What is the effect of feeding multi-enzyme treated Moringa oleifera leaf in Rabbits?

Published In: Ghana Journal of Science, Technology and Development
Article Link: https://www.gjstd.org/index.php/GJSTD/article/view/256/95
Author(s): Wilberforce O. ADUGUBA, Raphael OBENG, Matthew TIETAAH, Lydia QUANSAH and Terry ANSAH

Growth Response of Rabbits fed Multi-Enzyme Treated Moringa oleifera Leaf Meal
Photo Illustration: Growth Response of Rabbits fed Multi-Enzyme Treated Moringa oleifera Leaf Meal
Photo Credit
: PET - Pet.co.nz

What is the effect of feeding multi-enzyme treated Moringa oleifera leaf in Rabbits?

A recent study conducted by Wilberforce O. ADUGUBA, Raphael OBENG, Matthew TIETAAH, Lydia QUANSAH (all of Department of Biotechnology, Faculty of Biosciences, University for Development Studies, Tamale, Ghana) and Terry ANSAH (Department of Animal Science, Faculty of Agriculture, Food and Consumer Sciences, University for Development Studies, Tamale, Ghana) answered this question. Their recently published article titled “Growth Response of Rabbits fed Multi-Enzyme Treated  Moringa oleifera Leaf Meal” published in the Ghana Journal of Science, Technology and Development threw some light into the use of treated Moringa oleifera leaf as feed for rabbits.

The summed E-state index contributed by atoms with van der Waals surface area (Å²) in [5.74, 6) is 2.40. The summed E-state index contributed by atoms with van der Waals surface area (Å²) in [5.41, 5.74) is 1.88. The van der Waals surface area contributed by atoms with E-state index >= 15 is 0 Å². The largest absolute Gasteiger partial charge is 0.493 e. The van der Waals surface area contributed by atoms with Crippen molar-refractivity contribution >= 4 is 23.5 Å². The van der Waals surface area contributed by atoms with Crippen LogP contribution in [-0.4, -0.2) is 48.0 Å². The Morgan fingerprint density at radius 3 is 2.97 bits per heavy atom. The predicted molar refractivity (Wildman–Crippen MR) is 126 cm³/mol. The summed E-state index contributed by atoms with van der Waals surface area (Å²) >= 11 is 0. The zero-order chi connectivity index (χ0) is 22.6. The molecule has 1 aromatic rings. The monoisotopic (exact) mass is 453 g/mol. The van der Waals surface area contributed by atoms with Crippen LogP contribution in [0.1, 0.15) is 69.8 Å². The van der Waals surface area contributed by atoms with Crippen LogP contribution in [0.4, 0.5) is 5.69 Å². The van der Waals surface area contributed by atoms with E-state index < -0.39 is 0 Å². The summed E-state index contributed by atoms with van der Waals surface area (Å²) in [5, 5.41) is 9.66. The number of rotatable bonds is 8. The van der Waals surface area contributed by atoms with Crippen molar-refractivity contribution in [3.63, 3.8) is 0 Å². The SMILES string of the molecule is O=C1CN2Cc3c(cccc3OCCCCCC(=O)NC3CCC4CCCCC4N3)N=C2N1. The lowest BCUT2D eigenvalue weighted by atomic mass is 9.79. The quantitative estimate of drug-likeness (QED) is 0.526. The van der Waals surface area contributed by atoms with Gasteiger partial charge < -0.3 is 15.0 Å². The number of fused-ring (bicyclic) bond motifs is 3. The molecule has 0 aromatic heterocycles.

The aim of the study was to investigate the effect of multi-enzyme (Kemzyme plus P Dry) treated moringa oleifera leaf meal on the growth performance, haematological parameters, nutrient digestibility and carcass characteristics of weaned rabbits were evaluated.

Twenty New Zealand White rabbits with an average initial weight of 908.75±135.3 g were divided into four groups and allocated four test diets in a completely randomized design for a period of 49 days after 14-days of adaptation. The experimental diets comprised of T0 (formulated concentrate), T1 (T0 + M. oleifera leaf), T2 (T0 + M. oleifera leaf + multi-enzyme) and T3 (T0 + multi-enzyme).

Feed intake and final body weight gain were significantly (p<0.05) influenced by test diets. Rabbits fed T2 and T1 had higher feed intake (p>0.05) and weight gain (p<0.05). Apparent digestibility of Crude protein and Neutral detergent fibre (p<0.05) were found to be higher in rabbits fed with T2. Dressing percentage, hot and cold carcass weight were not significantly (p>0.05) affected. White blood cell, Haemoglobin and Packed cell volume indices significantly (p<0.05) differed with superior performance recorded among the rabbits fed with T2.

In conclusion, the researchers posited that incorporating M. oleifera leaf meal at 40% in concentrate diet with 0.03 mg multi-enzyme could enhance growth of rabbits without any detrimental effect.

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